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Senna

June 26, 2011

Senna (2011)
Director: Asif Kapadia

Senna.jpg (320×200)

Synopsis: The career of ace Formula One Driver, Ayrton Senna – from his rise up the ranks in the 80s, to his tragic death in 1994.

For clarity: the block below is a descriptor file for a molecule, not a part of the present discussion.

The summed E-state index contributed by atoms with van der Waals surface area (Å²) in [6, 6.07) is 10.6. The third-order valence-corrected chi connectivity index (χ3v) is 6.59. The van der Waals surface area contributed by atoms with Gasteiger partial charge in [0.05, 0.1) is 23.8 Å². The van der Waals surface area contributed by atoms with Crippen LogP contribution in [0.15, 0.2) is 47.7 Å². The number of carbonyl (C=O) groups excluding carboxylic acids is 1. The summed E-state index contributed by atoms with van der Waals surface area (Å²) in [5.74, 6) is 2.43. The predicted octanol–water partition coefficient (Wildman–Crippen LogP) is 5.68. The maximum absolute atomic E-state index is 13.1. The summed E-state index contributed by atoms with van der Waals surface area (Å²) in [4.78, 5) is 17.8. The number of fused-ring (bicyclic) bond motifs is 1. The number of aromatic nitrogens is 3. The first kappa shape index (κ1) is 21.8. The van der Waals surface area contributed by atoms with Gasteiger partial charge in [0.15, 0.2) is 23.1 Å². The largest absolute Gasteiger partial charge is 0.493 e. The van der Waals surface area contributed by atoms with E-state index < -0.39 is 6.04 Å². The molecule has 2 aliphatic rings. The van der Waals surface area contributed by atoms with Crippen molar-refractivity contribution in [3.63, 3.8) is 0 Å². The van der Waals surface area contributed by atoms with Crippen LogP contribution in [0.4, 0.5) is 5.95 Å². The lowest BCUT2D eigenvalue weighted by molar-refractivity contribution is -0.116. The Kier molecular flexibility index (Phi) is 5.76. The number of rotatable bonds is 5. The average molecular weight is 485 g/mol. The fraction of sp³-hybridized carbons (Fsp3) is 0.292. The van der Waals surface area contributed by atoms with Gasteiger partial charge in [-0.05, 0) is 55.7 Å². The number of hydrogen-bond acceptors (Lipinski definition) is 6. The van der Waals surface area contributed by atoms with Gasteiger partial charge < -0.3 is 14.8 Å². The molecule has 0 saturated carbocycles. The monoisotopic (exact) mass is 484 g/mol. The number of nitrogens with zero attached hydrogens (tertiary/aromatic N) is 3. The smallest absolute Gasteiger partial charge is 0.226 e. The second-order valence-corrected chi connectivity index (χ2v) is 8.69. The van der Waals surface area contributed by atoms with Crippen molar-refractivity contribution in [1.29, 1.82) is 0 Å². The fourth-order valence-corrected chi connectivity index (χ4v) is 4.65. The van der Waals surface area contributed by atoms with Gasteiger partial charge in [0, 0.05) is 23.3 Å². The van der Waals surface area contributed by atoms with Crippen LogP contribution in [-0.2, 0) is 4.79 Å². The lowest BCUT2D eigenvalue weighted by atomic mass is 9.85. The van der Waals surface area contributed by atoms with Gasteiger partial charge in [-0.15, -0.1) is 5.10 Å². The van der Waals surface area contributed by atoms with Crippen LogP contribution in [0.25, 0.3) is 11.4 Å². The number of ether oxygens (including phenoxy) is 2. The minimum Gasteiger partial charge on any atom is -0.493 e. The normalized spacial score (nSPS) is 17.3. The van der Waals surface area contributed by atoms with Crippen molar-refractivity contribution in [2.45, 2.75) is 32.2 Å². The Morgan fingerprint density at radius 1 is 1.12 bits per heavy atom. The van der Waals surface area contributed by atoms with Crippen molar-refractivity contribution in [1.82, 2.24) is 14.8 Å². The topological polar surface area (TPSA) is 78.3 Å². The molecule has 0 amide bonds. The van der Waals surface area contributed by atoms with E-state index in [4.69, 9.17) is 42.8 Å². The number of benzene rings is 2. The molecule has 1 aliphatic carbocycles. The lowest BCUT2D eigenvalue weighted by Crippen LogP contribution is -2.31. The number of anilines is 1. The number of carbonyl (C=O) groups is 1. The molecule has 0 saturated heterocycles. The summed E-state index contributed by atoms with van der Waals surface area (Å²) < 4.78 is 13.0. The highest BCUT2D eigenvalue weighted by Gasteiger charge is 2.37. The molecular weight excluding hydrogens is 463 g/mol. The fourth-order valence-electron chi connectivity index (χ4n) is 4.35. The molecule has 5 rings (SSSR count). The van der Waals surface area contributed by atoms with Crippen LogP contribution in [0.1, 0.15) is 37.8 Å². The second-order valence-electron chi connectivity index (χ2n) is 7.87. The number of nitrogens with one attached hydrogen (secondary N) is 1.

Review: I must confess to approaching Senna as something of an agnostic to Formula One racing. It’s not that I don’t appreciate there’s a great skill and technique to driving, it’s just I believe that a true sport must involve the sportsperson generating the ‘power’ for their given event – and ultimately in Formula One, things are decided more by engineers and technology than the drivers (a point ironically proven in Senna, that for all Senna’s flair, he was only able to win three world championships due to the quirks of the team he raced for needing to have the best car/engine in a given season). What’s not in question though is that Senna is a fantastically made and wonderfully compelling documentary which has something for even the Formula One sceptics like me. It is brilliantly conceived and executed by Asif Kapadia, with the ingenious notion of eschewing the conventional documentary tropes of voiceover narration and talking heads, for a straight chronological presentation of archive footage that sees Senna play out close to an actual feature film. Obviously, the content is what makes the film engrossing, from Senna’s strangely messianic personality, to his fascinating rivalry with Alain Prost over a number of years, to the unmistakably morbid end-game of his death at the 1994 San Marino grand prix. I doubt if many fictional releases at the cinema over the coming months, will pack as much of a dramatic punch as Senna. (June 2011)

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